It is an opportunity to reflect on the seminar and discussions that followed.
Word limit: 1000 words
Due date: Week 12 – Friday 27 May 5pm
Assessment Task 3
Learning Outcomes: 1,2,3,4,5
Research Essay (Final)
This should be a more polished and extended version of your Draft Essay Outline (Assessment Task 1).
For this version, you should aim for a research essay that demonstrates your incorporation (or at least, consideration) of the suggestions from feedback on the draft.
The process of polishing is one of paying attention to how you have written your account. It is not unusual for essays to change significantly at this stage, especially in terms of structure, style, and explanation.
Please ensure that your submitted work does the following in this order:
- an essay title at the top of the first page.
- a 200-300 word statement (part of the word limit) on how your work has changed since the draft version. Be as specific as possible and be certain to note how, if at all, your argument and presentation has changed.
- a complete and carefully arranged bibliography, which forms the basis for complete and accurate footnotes (Chicago Manual of Style).
Word limit: 5,000 words
Due date: Monday 6 June, 5pm
Assessment Task 4
Learning Outcomes: 1,2,4,5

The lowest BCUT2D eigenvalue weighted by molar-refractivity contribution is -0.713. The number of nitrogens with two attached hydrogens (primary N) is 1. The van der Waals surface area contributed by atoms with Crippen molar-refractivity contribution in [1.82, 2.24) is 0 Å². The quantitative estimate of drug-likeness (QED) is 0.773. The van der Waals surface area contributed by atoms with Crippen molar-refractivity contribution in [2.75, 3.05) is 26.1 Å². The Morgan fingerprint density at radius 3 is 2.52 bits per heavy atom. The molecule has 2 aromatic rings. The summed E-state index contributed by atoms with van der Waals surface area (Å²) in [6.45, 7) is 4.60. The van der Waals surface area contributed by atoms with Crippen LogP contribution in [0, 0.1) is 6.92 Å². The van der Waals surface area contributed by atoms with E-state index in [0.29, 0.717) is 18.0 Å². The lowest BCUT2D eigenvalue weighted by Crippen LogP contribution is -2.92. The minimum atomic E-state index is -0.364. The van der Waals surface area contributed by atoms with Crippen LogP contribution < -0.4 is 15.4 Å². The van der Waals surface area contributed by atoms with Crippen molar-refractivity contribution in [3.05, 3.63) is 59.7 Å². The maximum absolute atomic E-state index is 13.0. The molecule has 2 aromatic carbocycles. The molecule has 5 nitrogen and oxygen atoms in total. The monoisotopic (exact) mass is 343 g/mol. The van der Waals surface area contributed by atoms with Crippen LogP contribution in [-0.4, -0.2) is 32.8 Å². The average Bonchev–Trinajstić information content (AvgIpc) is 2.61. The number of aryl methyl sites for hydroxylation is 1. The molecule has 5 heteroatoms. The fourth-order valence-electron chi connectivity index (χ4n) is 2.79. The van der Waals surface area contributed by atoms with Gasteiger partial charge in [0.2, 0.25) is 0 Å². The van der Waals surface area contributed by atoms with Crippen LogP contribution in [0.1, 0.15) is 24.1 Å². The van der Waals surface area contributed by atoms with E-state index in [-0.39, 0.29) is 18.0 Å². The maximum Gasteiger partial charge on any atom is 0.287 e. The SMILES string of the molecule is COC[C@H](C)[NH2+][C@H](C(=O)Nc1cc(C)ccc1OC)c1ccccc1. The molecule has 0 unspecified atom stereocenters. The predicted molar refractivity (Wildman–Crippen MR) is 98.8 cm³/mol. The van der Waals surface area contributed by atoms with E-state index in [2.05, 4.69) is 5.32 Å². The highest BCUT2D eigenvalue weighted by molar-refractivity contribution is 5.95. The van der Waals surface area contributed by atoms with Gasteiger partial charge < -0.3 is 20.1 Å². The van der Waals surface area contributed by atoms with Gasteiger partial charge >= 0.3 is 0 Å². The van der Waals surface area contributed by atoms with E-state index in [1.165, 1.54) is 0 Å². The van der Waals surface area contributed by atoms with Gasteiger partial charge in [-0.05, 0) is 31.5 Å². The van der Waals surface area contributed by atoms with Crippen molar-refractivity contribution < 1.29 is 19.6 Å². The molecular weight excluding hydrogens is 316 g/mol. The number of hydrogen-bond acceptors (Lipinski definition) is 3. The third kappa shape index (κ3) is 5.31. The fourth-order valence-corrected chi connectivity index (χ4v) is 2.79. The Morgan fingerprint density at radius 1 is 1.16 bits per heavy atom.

Each student will be assigned a specific week to post questions for the presenter on Wattle prior to the seminar.
Additional contributions can include, but are not limited to, informed discussion of the week’s readings during the seminars and debriefs; critique of the readings; comment on independent reading in historiography, etc.
Academic integrity is a core part of the ANU culture as a community of scholars. At its heart, academic integrity is about behaving ethically, committing to honest and responsible scholarly practice and upholding these values with respect and fairness.
The ANU commits to assisting all members of our community to understand how to engage in academic work in ways that are consistent with, and actively support academic integrity. The ANU expects staff and students to be familiar with the academic integrity principle and Academic Misconduct Rule, uphold high standards of academic integrity and act ethically and honestly, to ensure the quality and value of the qualification that you will graduate with.
The Academic Misconduct Rule is in place to promote academic integrity and manage academic misconduct. Very minor breaches of the academic integrity principle may result in a reduction of marks of up to 10% of the total marks available for the assessment. The ANU offers a number of online and in person services to assist students with their assignments, examinations, and other learning activities. Visit the Academic Skills website for more information about academic integrity, your responsibilities and for assistance with your assignments, writing skills and study.
You will be required to electronically sign a declaration as part of the submission of your assignment. Please keep a copy of the assignment for your records. Unless an exemption has been approved by the Associate Dean (Education) submission must be through Turnitin.